While producers are watching the weather and making limited headway with spring planting, they’re also watching spring wheat prices climb up and up.
“We’ve really seen some impressive price movement in the spring wheat market compared to two weeks ago,” said Erica Olson, market development and research manager for the North Dakota Wheat Commission. “The nearby spring wheat futures are up about 80 cents and we’ve seen some big daily movement. Even today (April 26) we closed 25 cents higher. So from April 1, we’re up over $1. That puts cash prices around (the region) at $6.80 to $7.10. That’s about $1 higher than when I talked to you two weeks ago.”
One of the main factors for this current rally is that corn and soybean prices are very strong and wheat needs to keep up with those prices to get acres, according to Olson.
“Corn prices, we’ve seen them rise primarily on concerns of tight supplies. If we look at the South American corn crop, mainly in Brazil, they’ve been very dry and that is affecting their second corn crop,” he said. “Higher soybean prices are primarily due to strong demand.”
For both corn and soybeans, USDA’s March 31 Prospective Planting report showed potential acreage that was lower than expected, so those crops, and wheat, are trying to buy some of those acres.
The other thing still pushing the market higher is the weather.
“It’s been fairly cold, and not just up here (in the Northern Plains). That’s delayed planting in the row crops and for wheat,” she said. “There is some concern about winterkill in areas of the hard red winter wheat region because they too got cold.”
Olson was expecting to see conditions warm up in early May and for producers to be able to get back into the fields to make further planting progress.
In the April 26 crop progress report, USDA has U.S. spring wheat planting at 28 percent complete, which is higher than average. The bulk of that is in South Dakota, which is reporting about two-thirds of their spring wheat is planted. The other states are around 20 percent complete. In North Dakota, for the week ending April 23, producers went from 13 to 22 percent planted.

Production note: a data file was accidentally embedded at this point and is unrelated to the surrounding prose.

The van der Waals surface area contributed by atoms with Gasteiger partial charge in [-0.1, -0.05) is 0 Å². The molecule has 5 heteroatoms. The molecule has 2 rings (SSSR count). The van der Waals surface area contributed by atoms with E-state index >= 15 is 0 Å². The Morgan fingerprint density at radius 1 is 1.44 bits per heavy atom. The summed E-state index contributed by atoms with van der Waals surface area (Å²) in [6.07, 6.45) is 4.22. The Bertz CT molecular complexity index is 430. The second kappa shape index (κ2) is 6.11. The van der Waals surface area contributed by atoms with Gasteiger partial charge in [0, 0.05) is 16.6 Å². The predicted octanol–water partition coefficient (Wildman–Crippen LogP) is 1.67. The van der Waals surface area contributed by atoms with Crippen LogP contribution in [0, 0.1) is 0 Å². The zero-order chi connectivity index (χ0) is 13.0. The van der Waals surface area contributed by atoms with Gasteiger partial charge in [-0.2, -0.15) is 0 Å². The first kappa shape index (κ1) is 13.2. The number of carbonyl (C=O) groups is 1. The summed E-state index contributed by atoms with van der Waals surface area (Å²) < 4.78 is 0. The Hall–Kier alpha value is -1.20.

“That seems a little optimistic since the weather was not at all conducive to planting. However, I think if the temperatures warm up like they’re expected to, producers can plant a lot in a short amount of time, so I think we’ll see some good progress,” she said.
Other world issues have been popping up and have had an impact on the market, including the fact it’s been dry in portions of Europe and that is starting to stress the wheat crop there a bit.
In Russia, Olson noted there are expectations that winterkill looks to be higher than in previous years.
“It’s tough to say how that will affect the market, but those are a couple things to watch,” she said.
“Another one that has risen recently is that in Argentina the government has announced it is exploring increasing their export tax on commodities,” she continued. “Right now it’s 12 percent on wheat and they’re looking at increasing those export taxes, which would affect the wheat exports out of that country if they do that.”
Yet another big news item is the increasing use of wheat for feed, partly because of higher corn prices. The biggest increase is expected in China, and in fact, they’re expecting to see record feed use this year, Olson noted. China recently bought 18 million bushels (MB) of French wheat, which they plan to use for feed purposes.
“Out of Brazil we're hearing talk from the meat packers there that they’re also exploring wheat for feed,” she said. “We’re hearing more and more about this. It’ll be interesting to see how this shakes out. If wheat prices continue to increase, as well, there’s a delicate balance on the price situation as far as which is going to be more profitable to use.”
On the demand side, for the week ending April 23, the U.S. had about 23 MB in wheat sales. About 14 MB of that was actually for new crop wheat.
“We do have just a month left of the marketing year, so we do start to see a lot of those sales shift to new crop, so that’s not unusual,” she said. “Total U.S. wheat sales are at 932 MB, which is similar to a year ago. But it does look like we could potentially fall short of the USDA estimate, which is 985 MB. We’ll see.”
Looking at spring wheat specifically, the U.S. is fairly close to meeting USDA’s estimate. To date the U.S. has sold 282 MB of spring wheat. USDA’s estimate is 285 MB, so if the U.S. gets most of those shipped it should reach that estimate.
“We’ve seen some good market movement and I think it’s important to keep in mind how much steam that market still has in it, especially if we do see the weather shape up across the U.S. and we see planting pick up. We might run out of a bit of steam, but right now it’s weather dependent at this point,” she concluded.